The following is an excerpt from an article on TheCut.com  p

Photo: AFP via Getty Images

“The devastation from two huge explosions in Beirut, Lebanon, on August 4 is incomprehensibly massive — and growing.

A smaller blast in the city’s downtown port area triggered a much larger one that ignited from a huge cache of ammonium nitrate, a dangerous compound that was seized years ago from a ship and improperly stored in the city’s port because of a tangled history of financing issues and negligence. The second event sent a shockwave that took down buildings and blew out windows for a hundred miles. Over 130 people have died and over 4,000 were injured; many more are missing. The blast was felt all the way to the island of Cyprus, about 150 miles away. A passenger ship was overturned; the explosion leveled the city’s downtown nightlife and retail center and thousands of homes; it registered as large as a 3.3 magnitude earthquake.

Lebanon, a country that has endured decades of violence, including conflicts with Israel, terrorist attacks perpetrated by ISIS, and its own civil war, was already struggling to contain multiple crises. Protests flared last year after decades of mismanagement and corruption culminated in a government scheme that triggered the collapse of Lebanese banks. The coronavirus brought the crippled economy to its knees, with hospitals overwhelmed and the country struggling to provide for its citizens as well as the 7 million refugees who live within its borders. The damage to the port area, the center of the country’s maritime import industry but also home to nightlife, retail, and government operations, will cost in the billions. At least 300,000 people have been displaced by the wreckage.

The United States is sinking further into its own state of economic turmoil, but if you are able to contribute, many groups are accepting donations to help Beirutis on the ground. Below is a list of several organizations that need money right now, crowdsourced from news outlets and Lebanese activists (if you find other places, remember to check that an organization or recipient has been vetted by someone you know or a news outlet before you give, if you can).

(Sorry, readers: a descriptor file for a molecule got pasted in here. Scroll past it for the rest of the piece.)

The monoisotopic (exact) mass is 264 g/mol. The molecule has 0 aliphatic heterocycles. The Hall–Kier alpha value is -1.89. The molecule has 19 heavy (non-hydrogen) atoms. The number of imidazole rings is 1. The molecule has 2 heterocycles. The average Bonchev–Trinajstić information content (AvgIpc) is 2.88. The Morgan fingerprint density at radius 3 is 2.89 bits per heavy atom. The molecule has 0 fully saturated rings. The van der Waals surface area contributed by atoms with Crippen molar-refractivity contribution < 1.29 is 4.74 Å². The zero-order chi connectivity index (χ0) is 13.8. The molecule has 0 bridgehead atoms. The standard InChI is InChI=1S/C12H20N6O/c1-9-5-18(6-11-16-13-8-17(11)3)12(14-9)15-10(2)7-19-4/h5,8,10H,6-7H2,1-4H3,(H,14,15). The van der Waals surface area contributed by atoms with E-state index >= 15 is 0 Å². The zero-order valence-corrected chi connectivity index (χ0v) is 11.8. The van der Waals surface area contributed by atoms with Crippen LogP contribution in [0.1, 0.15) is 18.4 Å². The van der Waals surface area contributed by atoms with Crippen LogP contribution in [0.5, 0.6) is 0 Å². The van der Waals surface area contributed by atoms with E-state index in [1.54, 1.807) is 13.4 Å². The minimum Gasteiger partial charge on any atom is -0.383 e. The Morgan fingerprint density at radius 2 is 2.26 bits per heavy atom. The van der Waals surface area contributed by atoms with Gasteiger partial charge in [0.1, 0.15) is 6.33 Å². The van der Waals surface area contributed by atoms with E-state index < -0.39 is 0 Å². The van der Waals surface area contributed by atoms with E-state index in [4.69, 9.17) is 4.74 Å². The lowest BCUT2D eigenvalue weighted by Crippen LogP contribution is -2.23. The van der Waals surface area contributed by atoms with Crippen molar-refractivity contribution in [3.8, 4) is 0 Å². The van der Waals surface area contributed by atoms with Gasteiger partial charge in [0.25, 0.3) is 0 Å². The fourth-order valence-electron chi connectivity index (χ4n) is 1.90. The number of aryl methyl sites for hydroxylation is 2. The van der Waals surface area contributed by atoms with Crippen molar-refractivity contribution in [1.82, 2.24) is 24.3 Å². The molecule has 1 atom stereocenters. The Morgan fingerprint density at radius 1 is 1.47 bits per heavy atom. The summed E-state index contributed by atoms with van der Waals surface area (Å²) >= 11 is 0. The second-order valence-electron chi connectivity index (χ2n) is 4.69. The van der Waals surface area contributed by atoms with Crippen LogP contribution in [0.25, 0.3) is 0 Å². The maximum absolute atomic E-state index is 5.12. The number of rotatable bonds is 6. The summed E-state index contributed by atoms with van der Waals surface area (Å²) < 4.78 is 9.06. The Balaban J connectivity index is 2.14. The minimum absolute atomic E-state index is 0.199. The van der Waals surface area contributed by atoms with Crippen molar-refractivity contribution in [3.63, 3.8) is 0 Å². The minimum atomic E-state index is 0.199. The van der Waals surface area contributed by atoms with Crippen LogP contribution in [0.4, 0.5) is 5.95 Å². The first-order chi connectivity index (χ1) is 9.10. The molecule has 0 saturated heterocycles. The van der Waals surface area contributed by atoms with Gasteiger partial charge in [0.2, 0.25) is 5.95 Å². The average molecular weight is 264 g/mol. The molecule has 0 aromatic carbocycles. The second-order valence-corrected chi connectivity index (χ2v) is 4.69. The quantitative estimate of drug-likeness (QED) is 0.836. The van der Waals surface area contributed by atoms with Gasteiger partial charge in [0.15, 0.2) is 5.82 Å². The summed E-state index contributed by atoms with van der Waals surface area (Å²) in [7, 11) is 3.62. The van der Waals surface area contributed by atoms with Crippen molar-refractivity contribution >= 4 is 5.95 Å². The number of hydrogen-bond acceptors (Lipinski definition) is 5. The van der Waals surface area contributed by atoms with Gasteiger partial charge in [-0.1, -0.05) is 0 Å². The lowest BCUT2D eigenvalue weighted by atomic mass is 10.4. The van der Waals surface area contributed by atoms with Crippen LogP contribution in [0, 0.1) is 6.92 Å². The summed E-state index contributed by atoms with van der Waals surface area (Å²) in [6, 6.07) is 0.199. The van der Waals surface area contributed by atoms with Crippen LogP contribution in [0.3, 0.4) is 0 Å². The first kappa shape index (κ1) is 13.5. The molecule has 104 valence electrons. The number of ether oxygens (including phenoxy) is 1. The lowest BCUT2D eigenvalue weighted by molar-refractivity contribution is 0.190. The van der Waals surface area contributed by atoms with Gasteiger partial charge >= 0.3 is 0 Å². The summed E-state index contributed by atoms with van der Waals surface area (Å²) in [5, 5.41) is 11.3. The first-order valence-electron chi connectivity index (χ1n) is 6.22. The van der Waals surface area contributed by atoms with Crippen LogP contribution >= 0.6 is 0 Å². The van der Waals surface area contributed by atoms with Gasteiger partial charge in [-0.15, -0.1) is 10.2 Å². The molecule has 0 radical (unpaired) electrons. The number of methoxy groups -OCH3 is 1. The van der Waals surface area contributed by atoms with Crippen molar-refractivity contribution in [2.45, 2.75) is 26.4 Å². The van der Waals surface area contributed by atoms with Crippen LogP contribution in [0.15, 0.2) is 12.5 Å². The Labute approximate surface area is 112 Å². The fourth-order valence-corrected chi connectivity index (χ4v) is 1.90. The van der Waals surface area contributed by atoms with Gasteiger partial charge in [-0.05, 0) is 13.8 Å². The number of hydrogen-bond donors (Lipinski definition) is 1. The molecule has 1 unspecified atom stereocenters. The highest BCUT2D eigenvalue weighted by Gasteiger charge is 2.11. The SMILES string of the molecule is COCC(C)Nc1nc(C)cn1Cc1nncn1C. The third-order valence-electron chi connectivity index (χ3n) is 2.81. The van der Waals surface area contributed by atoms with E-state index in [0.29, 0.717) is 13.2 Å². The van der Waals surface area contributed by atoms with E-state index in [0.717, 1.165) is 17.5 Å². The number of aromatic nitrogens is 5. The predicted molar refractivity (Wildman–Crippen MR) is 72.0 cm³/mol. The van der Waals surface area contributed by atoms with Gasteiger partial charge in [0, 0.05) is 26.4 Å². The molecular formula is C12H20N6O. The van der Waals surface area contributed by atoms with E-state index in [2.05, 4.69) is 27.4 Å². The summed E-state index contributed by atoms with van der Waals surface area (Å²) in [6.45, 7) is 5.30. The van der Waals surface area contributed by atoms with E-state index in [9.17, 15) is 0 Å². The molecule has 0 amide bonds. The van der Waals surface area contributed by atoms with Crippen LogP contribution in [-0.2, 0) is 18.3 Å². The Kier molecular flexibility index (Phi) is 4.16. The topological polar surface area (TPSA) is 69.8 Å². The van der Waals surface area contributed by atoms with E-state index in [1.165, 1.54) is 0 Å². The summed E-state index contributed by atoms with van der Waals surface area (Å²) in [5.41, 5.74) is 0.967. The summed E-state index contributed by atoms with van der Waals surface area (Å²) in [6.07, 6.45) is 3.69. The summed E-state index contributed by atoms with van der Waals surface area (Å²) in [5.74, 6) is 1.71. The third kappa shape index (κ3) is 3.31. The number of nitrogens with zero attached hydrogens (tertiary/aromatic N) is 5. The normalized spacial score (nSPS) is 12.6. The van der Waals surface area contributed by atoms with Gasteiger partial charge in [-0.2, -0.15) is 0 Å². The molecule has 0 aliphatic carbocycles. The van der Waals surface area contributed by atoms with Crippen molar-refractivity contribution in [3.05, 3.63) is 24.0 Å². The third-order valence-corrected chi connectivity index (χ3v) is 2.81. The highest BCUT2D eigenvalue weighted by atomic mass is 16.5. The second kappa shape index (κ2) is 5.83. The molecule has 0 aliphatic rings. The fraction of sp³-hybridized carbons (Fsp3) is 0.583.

Local Lebanese funds and organiztions

This Support People in Lebanon list is an efficient collections of links to local organizations. They include the Migrant Community Center, supporting domestic workers; the Al Naqab Center for Youth Activities, located in a refugee camp; and Egna Legna Besidet, a feminist Canadian-based fund for Ethiopian domestic workers.

The Canadian Lebanese artist Lily Hook has created a helpful Solidarity for Lebanon Linktree of on-the-ground orgs, including Atfalouna, a Lebanese food bank; the YallaCare LGBTQ community fund; and Dawrati, organizing for women and children in shelters.

Islamic Relief

The U.S.-based organization, which has been working on the ground in Lebanon for many years, is helping to shore up emergency supply chains in the wake of the explosions. Donate here.

 

Lebanese Red Cross

The Lebanese Red Cross is accepting donations for its emergency operations here and also lists volunteer opportunities for anyone currently in Beirut. Donate here.

Impact Lebanon

This nonprofit is trying to raise £5 million to give to NGOs working in the country; the site details the vetting of the organizations that will receive funds. Donate here.

Impact Lebanon is also collaborating with Baytna Baytak, an organization that housed health-care workers during the coronavirus pandemic, to provide housing for displaced Beirutis.”

 

Read the post on TheCut.com

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